It’s stewing season. And while I love a good, simple, Julia-Child-style stew, I also like to get a bit complex. A bit spicy and fragrant. Bo kho hits all of those and then some. While it’s said to have French origins, this beef stew is in a league all of its own. Full of gelatin-rich beef stock, aromatic spices, hearty vegetables, and brightened with fresh herbs and lime juice, it’s a perfect nourishing dish to make on a grey day or a lazy Sunday.
Grass-fed Beef: Rich in Good Fats, Vitamins, Minerals and Antioxidants
In my household, we favor grass-finished beef over conventionally raised. I prefer the taste. I love supporting local farmers, and the extra nutritional benefits can’t be beat. Conjugated linoleic acid (CLA) is one of those bonus nutritional benefits. It’s a fatty acid that has a concentration 2-3 times higher in grass-fed beef than conventional. It has powerful antioxidant activity and may be protective for heart disease, diabetes, and cancer. You may also notice that the fat in grass-fed meat has a yellow hue; that’s due to the high concentration of pigmented carotenoids which are precursors to vitamin A, necessary for vision, skin health, and creation of new blood cells. Grass-fed meat is also high in vitamin E, an antioxidant that is helpful for the immune system and a number of bodily functions. It’s higher in several minerals, including zinc, iron, phosphorus, sodium, and potassium. And lastly, it boasts more omega-3 content that grain-fed meat; anywhere from 2-5 times more. Omega-3 fatty acids have been shown to help with several brain disorders from depression to Alzheimer’s.
Gelatin is the broken down collagen in bones and connective tissue. Think calf foot, beef tendon, oxtail, and knuckle bones. It’s the jiggly stuff that we’re (hopefully) left with after making a nourishing broth. In our modern diet of predominately muscle meats, we typically don’t get as much as we need. Gelatin is far higher in the amino acids proline and glycine, which are important for strong joints, a happy nervous system, resilient skin, and healthy gut and digestion. You can learn more about bone broth here.
I love whole spices. While pre-ground spices have their place (heck, I use one in this very recipe), whole spices are the clear winner. They retain their oils which means more flavor and prolonged freshness. The aroma is more pronounced and nuanced. I recommend finding whole star anise, cinnamon sticks, and annatto seeds. The first two will be fairly easy to find, while the annatto seeds may be accessible at a well stocked natural grocer or easily found online or at ethnic markets. Annatto seeds are very hard and bright red. Their flavor and aroma is fat-soluble, so in this recipe I draw that out by sautéing them in pastured lard. The lard turns vibrant ruby red and the smell is intoxicating. I’ve been wondering how to describe the flavor, but it’s sort of sweet, nutty, peppery, and deeply earthy — almost mossy. I like to make a large batch of the annatto oil and use it to spruce up rice dishes, soups, and stews. If you decide to make extra, it keeps in the fridge for about 2 months.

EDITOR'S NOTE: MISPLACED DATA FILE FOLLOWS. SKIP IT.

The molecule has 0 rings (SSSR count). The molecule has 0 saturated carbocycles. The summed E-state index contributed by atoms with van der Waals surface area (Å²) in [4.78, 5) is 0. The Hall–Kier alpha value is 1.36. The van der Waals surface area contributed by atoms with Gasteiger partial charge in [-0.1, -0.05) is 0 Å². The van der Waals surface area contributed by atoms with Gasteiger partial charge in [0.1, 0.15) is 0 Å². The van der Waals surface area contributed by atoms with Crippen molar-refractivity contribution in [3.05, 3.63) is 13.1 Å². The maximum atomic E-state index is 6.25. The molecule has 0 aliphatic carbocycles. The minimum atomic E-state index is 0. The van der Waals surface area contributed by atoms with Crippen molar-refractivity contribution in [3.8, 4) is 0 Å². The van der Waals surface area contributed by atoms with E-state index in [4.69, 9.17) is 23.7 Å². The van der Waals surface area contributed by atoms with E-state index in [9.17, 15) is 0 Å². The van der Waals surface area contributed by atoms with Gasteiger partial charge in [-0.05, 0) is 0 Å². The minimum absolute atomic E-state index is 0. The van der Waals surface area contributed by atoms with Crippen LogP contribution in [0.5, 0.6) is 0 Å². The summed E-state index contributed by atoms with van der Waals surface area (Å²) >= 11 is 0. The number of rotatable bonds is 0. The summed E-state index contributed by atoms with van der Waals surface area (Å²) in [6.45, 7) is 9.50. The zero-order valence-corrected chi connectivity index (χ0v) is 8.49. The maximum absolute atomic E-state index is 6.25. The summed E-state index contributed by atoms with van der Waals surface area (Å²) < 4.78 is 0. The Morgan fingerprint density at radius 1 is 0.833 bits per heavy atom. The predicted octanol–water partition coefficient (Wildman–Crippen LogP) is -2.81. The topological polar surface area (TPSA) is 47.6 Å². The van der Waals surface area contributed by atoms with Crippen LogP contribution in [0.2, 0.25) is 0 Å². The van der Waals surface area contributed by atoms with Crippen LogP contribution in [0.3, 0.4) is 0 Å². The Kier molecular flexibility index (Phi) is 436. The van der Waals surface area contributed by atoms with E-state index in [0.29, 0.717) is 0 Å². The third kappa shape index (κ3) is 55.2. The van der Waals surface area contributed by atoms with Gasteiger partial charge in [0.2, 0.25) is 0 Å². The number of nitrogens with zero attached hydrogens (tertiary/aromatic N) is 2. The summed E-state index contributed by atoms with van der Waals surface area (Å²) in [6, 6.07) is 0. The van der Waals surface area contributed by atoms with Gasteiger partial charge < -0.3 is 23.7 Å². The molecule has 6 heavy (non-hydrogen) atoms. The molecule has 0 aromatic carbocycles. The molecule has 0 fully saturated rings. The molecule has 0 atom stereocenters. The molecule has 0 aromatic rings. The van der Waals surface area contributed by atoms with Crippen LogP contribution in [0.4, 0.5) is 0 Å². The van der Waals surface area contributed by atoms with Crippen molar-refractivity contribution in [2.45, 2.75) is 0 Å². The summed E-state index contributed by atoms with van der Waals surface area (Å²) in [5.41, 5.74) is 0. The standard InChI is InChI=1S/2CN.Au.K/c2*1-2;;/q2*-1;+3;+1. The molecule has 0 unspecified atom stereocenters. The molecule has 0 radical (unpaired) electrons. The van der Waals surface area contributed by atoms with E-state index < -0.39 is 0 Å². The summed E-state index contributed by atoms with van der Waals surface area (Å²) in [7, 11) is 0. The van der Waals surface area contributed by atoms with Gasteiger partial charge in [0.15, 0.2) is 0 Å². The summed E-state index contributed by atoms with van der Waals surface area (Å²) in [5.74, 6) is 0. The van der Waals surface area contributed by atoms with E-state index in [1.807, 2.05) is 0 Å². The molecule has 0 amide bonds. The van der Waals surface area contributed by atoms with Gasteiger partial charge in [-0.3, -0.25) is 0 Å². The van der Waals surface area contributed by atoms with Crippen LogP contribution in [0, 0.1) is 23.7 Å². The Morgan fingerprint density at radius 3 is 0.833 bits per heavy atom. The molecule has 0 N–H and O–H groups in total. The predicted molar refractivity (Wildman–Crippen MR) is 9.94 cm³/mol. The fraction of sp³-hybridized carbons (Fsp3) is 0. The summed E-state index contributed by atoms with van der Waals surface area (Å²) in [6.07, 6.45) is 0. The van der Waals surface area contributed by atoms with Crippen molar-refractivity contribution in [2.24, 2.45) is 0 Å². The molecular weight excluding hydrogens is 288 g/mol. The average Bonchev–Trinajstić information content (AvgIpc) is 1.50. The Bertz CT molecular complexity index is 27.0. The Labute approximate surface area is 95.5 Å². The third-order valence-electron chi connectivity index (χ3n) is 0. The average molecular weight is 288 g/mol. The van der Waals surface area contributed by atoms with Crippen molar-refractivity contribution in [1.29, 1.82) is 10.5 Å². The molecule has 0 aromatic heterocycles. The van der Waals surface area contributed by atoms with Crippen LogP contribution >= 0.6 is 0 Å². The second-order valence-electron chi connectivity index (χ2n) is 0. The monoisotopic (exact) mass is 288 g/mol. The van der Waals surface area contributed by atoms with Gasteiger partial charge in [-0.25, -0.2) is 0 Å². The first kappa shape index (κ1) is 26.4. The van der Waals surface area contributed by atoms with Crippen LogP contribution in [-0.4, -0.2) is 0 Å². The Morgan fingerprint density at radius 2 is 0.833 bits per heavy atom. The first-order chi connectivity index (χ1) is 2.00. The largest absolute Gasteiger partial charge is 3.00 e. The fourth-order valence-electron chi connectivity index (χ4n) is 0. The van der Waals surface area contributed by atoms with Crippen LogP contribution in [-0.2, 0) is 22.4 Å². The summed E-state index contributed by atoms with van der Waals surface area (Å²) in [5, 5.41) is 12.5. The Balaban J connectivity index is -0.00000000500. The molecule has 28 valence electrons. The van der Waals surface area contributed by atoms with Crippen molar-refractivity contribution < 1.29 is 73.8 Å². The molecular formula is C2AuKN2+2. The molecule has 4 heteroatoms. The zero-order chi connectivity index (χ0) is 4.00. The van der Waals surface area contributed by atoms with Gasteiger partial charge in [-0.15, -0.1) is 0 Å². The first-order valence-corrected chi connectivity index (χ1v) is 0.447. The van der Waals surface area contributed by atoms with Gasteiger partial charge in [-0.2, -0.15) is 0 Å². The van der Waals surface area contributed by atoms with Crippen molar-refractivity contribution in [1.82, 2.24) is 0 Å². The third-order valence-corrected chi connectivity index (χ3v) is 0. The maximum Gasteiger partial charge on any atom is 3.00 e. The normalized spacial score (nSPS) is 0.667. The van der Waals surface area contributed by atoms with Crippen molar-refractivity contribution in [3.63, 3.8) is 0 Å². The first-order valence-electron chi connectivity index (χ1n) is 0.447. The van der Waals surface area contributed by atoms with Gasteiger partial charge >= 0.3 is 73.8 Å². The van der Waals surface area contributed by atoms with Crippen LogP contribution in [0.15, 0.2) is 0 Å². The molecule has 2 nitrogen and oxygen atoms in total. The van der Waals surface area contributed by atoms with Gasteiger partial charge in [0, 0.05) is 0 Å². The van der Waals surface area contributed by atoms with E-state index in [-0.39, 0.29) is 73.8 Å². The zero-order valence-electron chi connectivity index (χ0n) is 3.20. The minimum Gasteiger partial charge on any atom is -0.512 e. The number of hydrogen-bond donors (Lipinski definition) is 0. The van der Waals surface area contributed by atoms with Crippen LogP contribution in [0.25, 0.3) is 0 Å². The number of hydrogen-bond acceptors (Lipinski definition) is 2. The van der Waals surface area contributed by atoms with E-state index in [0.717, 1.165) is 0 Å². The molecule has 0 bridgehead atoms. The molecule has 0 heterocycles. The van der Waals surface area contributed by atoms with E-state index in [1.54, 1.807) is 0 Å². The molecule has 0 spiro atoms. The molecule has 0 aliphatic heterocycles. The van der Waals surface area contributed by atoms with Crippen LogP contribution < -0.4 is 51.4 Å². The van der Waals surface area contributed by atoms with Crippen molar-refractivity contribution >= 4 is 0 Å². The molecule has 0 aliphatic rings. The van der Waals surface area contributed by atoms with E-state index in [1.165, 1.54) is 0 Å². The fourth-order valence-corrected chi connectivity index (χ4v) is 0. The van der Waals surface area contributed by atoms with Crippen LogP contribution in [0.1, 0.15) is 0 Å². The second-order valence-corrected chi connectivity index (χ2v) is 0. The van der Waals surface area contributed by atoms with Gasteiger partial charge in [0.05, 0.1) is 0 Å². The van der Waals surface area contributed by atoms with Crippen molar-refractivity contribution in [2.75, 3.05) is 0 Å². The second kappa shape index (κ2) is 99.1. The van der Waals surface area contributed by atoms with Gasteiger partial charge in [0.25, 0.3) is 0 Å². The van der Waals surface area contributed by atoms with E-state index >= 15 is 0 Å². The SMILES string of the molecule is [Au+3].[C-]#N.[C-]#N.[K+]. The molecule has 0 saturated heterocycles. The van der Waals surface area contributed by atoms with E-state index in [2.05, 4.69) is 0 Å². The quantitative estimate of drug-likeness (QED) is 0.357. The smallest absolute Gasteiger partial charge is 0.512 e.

|Vietnamese-Style Beef Stew (Bo Kho)|| |
- 3 tablespoons pastured lard (find it here)
- 1 tablespoon annatto seeds (available here)
- 1 cup finely chopped shallots, from about 4 shallots
- 2 small Thai chiles finely chopped (optional)
- 2 tablespoons freshly grated garlic, from 6 large cloves of garlic
- 2 tablespoons freshly grated ginger
- 4 lemongrass stalks, trimmed of tough parts and crushed
- 2 whole star anise (available here)
- 1 Ceylon cinnamon stick (available here)
- 2½ pounds of grass-fed beef chuck cut into 1½-2 inch chunks (find grass-fed beef here)
- 1 teaspoon Chinese five spice powder
- ¼ cup tomato paste
- 2 cups peeled and chopped tomatoes (available here in glass jars)
- 1 tablespoon palm sugar
- ¼ cup fish sauce (I buy this kind.)
- 3 cups warmed beef bone broth
- 1 medium roughly chopped onion
- 1 extra large carrot sliced into thick pieces
- 1 pound of Yukon Gold potatoes peeled and cut into large chunks
- Sea salt, as needed
- Thai Basil, Cilantro and Lime, to serve
- Heat lard in a heavy pot , I prefer enameled cast iron, over high heat. Once the lard is melted, lower to medium heat and add annatto seeds. Sauté in fat for 2-3 minutes until very fragrant, careful of any seeds that pop and stirring constantly. Strain seeds from aromatic fat and allow to cool before tossing out. Leave the lard in the pot.
- Heat annatto fat on medium high and add chopped shallots, allow to get some color, about 5 minutes. Lower heat a little and add chopped chiles, grated garlic, grated ginger. Stir like crazy to release the flavors into the oil. Careful not to let the paste burn, about 4 minutes. Then add whole bruised lemongrass stalks, star anise, and cinnamon stick and sauté for 2 additional minutes.
- Add beef and stir to coat with spice mixture. Add Chinese five spice, tomato paste, chopped tomatoes, palm sugar, fish sauce, and warmed beef broth. Stir well and bring to boil, then lower and cover and let cook for 2 hours. At the 2 hour mark, add onion, carrot, and potatoes and continue to cook for another hour uncovered. Vegetables should be cooked through and meat fork-tender. If a thicker sauce is desired, increase heat to medium and cook for 30 more minutes. Taste and add salt as needed.
- Remove lemongrass, star anise, and cinnamon stick before serving and serve stew with fresh Thai basil, cilantro, and lime wedges.